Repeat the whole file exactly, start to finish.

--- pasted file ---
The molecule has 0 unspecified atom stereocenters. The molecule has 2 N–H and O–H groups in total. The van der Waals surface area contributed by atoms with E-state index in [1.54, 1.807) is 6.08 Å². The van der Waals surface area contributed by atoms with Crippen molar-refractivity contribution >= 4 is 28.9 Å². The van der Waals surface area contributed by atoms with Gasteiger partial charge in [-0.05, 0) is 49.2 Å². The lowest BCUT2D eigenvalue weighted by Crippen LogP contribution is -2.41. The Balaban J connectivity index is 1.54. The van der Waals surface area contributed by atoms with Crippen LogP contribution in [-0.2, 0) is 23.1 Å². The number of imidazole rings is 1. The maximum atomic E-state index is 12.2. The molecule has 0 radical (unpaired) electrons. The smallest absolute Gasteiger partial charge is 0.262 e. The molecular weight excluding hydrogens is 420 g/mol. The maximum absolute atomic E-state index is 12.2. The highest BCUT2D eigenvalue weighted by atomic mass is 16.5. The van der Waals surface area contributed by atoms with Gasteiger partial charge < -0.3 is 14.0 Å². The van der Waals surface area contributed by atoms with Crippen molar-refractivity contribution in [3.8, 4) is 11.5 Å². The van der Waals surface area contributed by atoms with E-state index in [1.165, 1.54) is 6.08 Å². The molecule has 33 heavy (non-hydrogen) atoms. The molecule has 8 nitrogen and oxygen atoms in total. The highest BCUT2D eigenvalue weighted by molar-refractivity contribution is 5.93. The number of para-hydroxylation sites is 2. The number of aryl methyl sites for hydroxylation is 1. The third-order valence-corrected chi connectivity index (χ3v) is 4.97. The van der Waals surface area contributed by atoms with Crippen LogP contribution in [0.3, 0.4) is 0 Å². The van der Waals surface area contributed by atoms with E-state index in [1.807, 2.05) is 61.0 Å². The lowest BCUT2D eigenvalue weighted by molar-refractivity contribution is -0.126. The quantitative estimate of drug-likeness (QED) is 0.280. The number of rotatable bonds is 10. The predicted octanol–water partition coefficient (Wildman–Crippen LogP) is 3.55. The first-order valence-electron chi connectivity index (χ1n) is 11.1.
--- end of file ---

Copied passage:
The molecule has 0 unspecified atom stereocenters. The molecule has 2 N–H and O–H groups in total. The van der Waals surface area contributed by atoms with E-state index in [1.54, 1.807) is 6.08 Å². The van der Waals surface area contributed by atoms with Crippen molar-refractivity contribution >= 4 is 28.9 Å². The van der Waals surface area contributed by atoms with Gasteiger partial charge in [-0.05, 0) is 49.2 Å². The lowest BCUT2D eigenvalue weighted by Crippen LogP contribution is -2.41. The Balaban J connectivity index is 1.54. The van der Waals surface area contributed by atoms with Crippen LogP contribution in [-0.2, 0) is 23.1 Å². The number of imidazole rings is 1. The maximum atomic E-state index is 12.2. The molecule has 0 radical (unpaired) electrons. The smallest absolute Gasteiger partial charge is 0.262 e. The molecular weight excluding hydrogens is 420 g/mol. The maximum absolute atomic E-state index is 12.2. The highest BCUT2D eigenvalue weighted by atomic mass is 16.5. The van der Waals surface area contributed by atoms with Gasteiger partial charge < -0.3 is 14.0 Å². The van der Waals surface area contributed by atoms with Crippen molar-refractivity contribution in [3.8, 4) is 11.5 Å². The van der Waals surface area contributed by atoms with E-state index in [1.165, 1.54) is 6.08 Å². The molecule has 33 heavy (non-hydrogen) atoms. The molecule has 8 nitrogen and oxygen atoms in total. The highest BCUT2D eigenvalue weighted by molar-refractivity contribution is 5.93. The number of para-hydroxylation sites is 2. The number of aryl methyl sites for hydroxylation is 1. The third-order valence-corrected chi connectivity index (χ3v) is 4.97. The van der Waals surface area contributed by atoms with Crippen LogP contribution in [0.3, 0.4) is 0 Å². The van der Waals surface area contributed by atoms with E-state index in [1.807, 2.05) is 61.0 Å². The lowest BCUT2D eigenvalue weighted by molar-refractivity contribution is -0.126. The quantitative estimate of drug-likeness (QED) is 0.280. The number of rotatable bonds is 10. The predicted octanol–water partition coefficient (Wildman–Crippen LogP) is 3.55. The first-order valence-electron chi connectivity index (χ1n) is 11.1.